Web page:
You Light Up My Life

In September 1978 Aretha Franklin told David Nathan that she’d recently recorded and co-produced a cover of “You Light Up My Life” with her longtime conductor H.B. Barnum in Los Angeles. She had sent it to her label at the time, Atlantic Records, and believed that it would be released as a single. She’d been performing it at live shows in the late 70’s and getting a standing ovation. But it’s taken more than 4 decades for the world to properly hear Aretha Franklin’s recording of “You Light Up My Life.” 

Debby Boone’s cover of “You Light Up My Life” stormed the Billboard charts when it was released in 1977. The song was a monster. It set and held the record for most weeks at number one on the Billboard Hot 100 for 15 years. It won Best Original Song at the Academy Awards and scored Boone a Grammy Award for Best New Artist as well as Grammy nominations for Record of the Year and Best Pop Vocal Performance, Female. Of course Aretha Franklin decided to put her own unique spin on the ubiquitous record. That’s what Aretha did best: take a song, transform it, and own it. 

I first heard Aretha’s 1978 cover of “You Light Up My Life” in 2005, when I was around 15 years old. I was a member of an Aretha Franklin group on MSN’s now-defunct MSN Groups site. Barbara, one of the group’s leading members, shared a batch of rare Aretha audio, as members did from time to time. This batch contained a remix or two, and a rare live cut, and a low quality version of Aretha’s “You Light Up My Life.” It was full of static and sounded like it was ripped from a low-quality cassette, which made it hard to get through more than once, let alone appreciate. I didn’t pay much mind after that, and hoped that one day it might emerge in higher quality. 

In 2012, Roger Friedman reported that Aretha had brokered a deal with Universal to release the 5 Atlantic Records LP’s which have never been reissued. “You Light Up My Life” was slated to be a bonus track on one of those releases. I was ecstatic at the prospect of finally hearing this song in high quality, but the reissues never came to fruition. 

Finally and unexpectedly in 2018, I found myself in possession of Aretha’s magnanimous version of this massive hit. In the days following Aretha’s passing in August 2018, I was mournfully weaving through the internet and miraculously came upon a CDQ studio version of “You Light Up My Life.” It was buried on an obscure website that allowed users to share audio files. I’m still astonished that I just stumbled on such a high quality version of this unreleased record from 1978. I was flabbergasted by what I was hearing. Vocally, she’s as impassioned as ever. Arrangement-wise, she does only what Aretha can do with a song; turns it inside out and upside down.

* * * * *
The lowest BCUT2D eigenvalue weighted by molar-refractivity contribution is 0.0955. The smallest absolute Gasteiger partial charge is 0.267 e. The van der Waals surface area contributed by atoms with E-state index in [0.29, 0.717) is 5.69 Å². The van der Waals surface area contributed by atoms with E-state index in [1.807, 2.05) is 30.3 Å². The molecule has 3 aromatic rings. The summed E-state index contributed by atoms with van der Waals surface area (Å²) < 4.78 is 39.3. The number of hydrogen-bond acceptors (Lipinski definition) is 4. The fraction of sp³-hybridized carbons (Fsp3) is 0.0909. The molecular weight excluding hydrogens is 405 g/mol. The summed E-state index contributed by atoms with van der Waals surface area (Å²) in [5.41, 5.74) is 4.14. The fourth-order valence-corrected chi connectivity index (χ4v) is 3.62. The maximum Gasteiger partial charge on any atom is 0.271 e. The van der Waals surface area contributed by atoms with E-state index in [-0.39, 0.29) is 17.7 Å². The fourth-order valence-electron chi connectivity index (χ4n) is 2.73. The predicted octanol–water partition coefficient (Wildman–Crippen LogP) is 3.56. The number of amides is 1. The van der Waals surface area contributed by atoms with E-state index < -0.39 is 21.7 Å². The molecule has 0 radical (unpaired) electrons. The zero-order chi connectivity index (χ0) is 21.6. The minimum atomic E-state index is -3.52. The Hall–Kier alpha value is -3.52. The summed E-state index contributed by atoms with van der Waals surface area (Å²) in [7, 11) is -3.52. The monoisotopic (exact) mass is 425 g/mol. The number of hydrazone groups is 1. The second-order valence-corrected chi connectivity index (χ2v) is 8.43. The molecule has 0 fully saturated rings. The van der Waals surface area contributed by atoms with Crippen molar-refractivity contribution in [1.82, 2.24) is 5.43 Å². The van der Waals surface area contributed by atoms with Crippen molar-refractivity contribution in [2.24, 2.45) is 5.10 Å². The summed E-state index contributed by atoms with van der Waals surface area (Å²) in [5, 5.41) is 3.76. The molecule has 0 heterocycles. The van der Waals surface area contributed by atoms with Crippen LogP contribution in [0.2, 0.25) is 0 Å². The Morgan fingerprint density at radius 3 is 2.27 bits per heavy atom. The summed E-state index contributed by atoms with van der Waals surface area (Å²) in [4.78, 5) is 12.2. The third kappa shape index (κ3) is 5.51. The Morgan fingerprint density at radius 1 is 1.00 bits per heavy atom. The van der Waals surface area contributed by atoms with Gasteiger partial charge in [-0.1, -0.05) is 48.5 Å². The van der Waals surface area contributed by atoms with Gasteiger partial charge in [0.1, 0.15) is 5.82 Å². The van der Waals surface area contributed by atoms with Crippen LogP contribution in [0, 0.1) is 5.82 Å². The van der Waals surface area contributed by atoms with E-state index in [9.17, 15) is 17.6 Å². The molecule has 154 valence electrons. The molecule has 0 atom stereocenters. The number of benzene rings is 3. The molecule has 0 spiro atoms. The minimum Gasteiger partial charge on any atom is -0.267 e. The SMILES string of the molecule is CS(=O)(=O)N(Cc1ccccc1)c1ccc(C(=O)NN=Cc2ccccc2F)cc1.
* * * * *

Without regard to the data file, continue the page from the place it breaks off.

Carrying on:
Aretha’s version of “You Light Up My Life” opens by transforming the straightforward opening chords into a haunting anticipation. Debby Boone’s version opens with chords played straight-forward. No flourishes, not inversions, just the chords. Aretha breaks then chords up, playing the main chord low, isolating the root note with high octave chords, and adding inverted flourishes in-between the two. Aretha’s voice overflows with emotion, and she hits her stride from the utterance of the song’s first syllable. 

Her delivery turns these previously ubiquitous, featherlight words into anvils, proving once again that the singer and the arrangement can make all the difference. Even her subtle changes resonate. The song’s opening line changes from “So many nights” to “So many days.” Though a seemingly minimal change, it expands the time spent longing from exclusively nights, to day and night. It’s deep and profound, this longing.  In the second verse when she poses the question “Could it be finally that I’m turning for home?” she exudes such surprise that she stutters. She only manages to get out “could it?” before she goes back to restate the question again. And by the time she’s asked in full she confirms her directional shift with an gospel-charged, affirming “yes I am.” 

She delays her delivery of many of the lines, creating a completely unique landscape on which to lay the universally known melody of “You Light Up My Life”. The strings and band take the lead during the chorus, and Aretha follows them. Only an ear like Aretha’s could find the space to turn such a universally known melody into something that sounds completely fresh and new. And only a voice like Aretha’s could add so much intensity to something people had come to despise. 

The ferocious intensity Aretha brings to this mundane pop ballad is truly overwhelming. It’s easily one of her strongest recordings of the late 70’s, in a period where her hits and impactful material were few and far between. At the end of the song she simmers on a little “la-da-da-da-da-da-da-aa-ha” run that is as beautiful and light as it is goosebump-inducing. Simply, magnificent. Simply, Aretha. 

The song’s 2021 release, included on Rhino’s ARETHA compilation, is slightly longer than the version I’ve been carrying around. There’s an added repeat of the chorus included after the second verse, adding about 41 seconds to the song. It’s a welcomed addition to spend a little more time hearing Aretha invert this monotonous pop song into a soulful declaration.

Listen to Aretha Franklin’s “You Light Up My Life”

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